I started my first podcast six years ago and since then have published over 700 podcast episodes. But I don’t consider myself to be a podcast expert–I’m still learning what makes a good podcast and finding ways to be better at it. In this post I wanted to share some of the things I’ve learned. There are many posts and classes out there about what you should and shouldn’t do on podcasts, some of which I agree with, some of which I don’t. This is just my experience, take it for what it is worth. If you are a veteran podcaster and disagree with my perspective, leave a comment below.
How to create a podcast that lasts longer than one year
If you want to do a podcast, it is relatively easy with few barriers to entry. If you want to make a podcast and keep doing it for several years, you have to have a reason. That reason can’t be to get a humungous audience (because you probably won’t). My reasons for doing this more than five years ago we’re to motivates myself to stay current in my chosen technology and to give myself a reason to get together with people I like and force myself to not work all the time. And it is still the same as what it was 6 years ago: make podcasts about business applications that I want to listen to. Pick your reason–that reason might change over time, but you need a reason to keep doing this long term.
A good co-host is a great thing and generally makes your podcast more listenable. Unless you are Mike Rowe you probably can’t carry an episode by yourself that people will want to listen to. Don’t believe me? Look at Apple and Microsoft presentations–they rarely have the same speaker talk for more than 5-10 minutes at a time and they alternate between presenters.
But be careful with co-hosts, because their “why” for doing the podcast is probably not exactly the same as yours. It’s easy to find a buddy and say “wouldn’t it be fun to do a podcast?” But to last, you need more than that. Too often you will find asymmetries in co-hosts’ commitment to the podcast–this may not be anybody’s fault. Changes in life, children, jobs, and moving can change priorities. Also, one person is likely going to have more work to edit and produce the podcast. Beware of co-hosts with little skin in the game (to paraphrase Nassim Taleb) as they likely won’t last very long. My recommendation is have a pool of co-hosts so that when schedules preclude recording with one, you can alternate with other co-hosts. And one person should be the primary host/owner of the podcast. This is likely the person most invested in editing, producing, and publishing the podcast.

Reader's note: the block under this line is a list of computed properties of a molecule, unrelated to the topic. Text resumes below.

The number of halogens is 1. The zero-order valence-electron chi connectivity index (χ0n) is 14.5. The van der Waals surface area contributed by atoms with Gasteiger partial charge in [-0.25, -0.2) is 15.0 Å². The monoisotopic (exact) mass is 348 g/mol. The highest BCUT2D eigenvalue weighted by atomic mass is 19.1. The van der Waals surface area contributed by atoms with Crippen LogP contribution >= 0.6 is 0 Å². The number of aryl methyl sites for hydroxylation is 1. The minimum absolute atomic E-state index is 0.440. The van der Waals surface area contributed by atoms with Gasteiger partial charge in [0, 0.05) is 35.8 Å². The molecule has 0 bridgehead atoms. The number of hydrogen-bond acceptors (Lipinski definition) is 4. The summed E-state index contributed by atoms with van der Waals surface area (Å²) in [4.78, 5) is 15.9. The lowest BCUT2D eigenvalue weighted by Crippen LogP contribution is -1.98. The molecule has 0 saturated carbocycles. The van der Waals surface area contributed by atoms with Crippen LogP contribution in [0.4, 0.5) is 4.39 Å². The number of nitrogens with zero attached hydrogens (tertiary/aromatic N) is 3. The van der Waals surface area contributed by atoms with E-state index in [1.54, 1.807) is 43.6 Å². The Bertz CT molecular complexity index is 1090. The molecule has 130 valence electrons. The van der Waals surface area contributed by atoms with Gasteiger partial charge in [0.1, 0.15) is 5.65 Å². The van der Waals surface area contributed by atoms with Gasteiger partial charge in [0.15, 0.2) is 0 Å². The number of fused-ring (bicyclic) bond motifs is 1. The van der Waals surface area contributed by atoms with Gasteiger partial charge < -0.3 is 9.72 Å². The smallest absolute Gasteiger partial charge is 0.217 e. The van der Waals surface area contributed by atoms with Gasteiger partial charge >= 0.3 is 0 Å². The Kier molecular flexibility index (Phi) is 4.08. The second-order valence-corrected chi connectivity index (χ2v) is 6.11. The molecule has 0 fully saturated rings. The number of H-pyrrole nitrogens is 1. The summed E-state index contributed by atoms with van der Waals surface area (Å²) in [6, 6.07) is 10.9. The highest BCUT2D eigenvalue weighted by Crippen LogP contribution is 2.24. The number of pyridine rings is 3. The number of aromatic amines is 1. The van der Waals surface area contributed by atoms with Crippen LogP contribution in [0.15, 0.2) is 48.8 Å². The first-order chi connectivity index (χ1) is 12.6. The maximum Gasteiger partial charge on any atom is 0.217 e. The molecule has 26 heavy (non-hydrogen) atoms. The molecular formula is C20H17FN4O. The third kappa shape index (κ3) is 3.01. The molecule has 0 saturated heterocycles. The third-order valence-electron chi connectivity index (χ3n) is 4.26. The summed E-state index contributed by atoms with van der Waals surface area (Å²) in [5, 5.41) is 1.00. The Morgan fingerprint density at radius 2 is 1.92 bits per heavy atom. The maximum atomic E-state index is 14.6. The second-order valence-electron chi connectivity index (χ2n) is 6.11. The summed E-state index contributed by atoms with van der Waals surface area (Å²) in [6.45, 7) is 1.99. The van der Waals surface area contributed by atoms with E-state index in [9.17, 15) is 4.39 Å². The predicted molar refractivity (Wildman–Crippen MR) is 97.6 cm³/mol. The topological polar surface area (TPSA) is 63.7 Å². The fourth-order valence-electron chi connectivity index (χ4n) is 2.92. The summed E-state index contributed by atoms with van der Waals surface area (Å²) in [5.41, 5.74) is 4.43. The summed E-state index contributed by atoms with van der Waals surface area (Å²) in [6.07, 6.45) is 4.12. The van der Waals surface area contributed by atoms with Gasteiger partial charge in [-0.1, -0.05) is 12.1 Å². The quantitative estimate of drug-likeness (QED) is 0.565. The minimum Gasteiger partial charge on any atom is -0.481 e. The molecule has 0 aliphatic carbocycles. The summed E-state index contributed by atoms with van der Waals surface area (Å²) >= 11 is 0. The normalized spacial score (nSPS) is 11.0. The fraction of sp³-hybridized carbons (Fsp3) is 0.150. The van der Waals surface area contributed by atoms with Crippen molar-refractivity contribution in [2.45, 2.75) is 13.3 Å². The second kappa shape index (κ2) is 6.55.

After CRM Audio took off, I had companies reach out to me about sponsoring the podcast. This was very helpful at the time, because it helped us improve our equipment and pay for publishing costs as we grew. over the years we had great sponsors, and all of them were services that I really liked. It also let me share the sponsor revenue with podcast contributors and co-hosts.
But after doing that for. a few years, I made the decision to go back to a sponsor free podcast.
What I found was that while monetizing the podcast had some immediate benefits, it also had some downsides. the biggest one was I started to think of the podcast as a business or job rather than my original reason for doing it. Also, the pressure of making commitments to sponsors for a certain cadence of content production added to my stress level and made podcasting not fun anymore. By removing the sponsors, the fun came back to podcasting for me. I also like the episodes we have made since going sponsor free more because I’m making the content I want to, not the content I feel obligated to.
Unless you are popular enough to do this for your full-time gig (and I’m not), consider the cost in time and obligation before taking sponsors for your podcast.
I do podcasts about Microsoft technology, and if I could go back in my time machine, the number one thing I would change is the podcast name. As anybody who works with (especially Microsoft) technology knows, they like to change names. So while “CRM Audio” made sense 5-6 years ago, it doesn’t anymore. If you want to start a technology podcast, YouTube channel, or blog, don’t put the technology name in your podcast name. But now I have an established brand, I don’t want to change it and confuse the subscribers.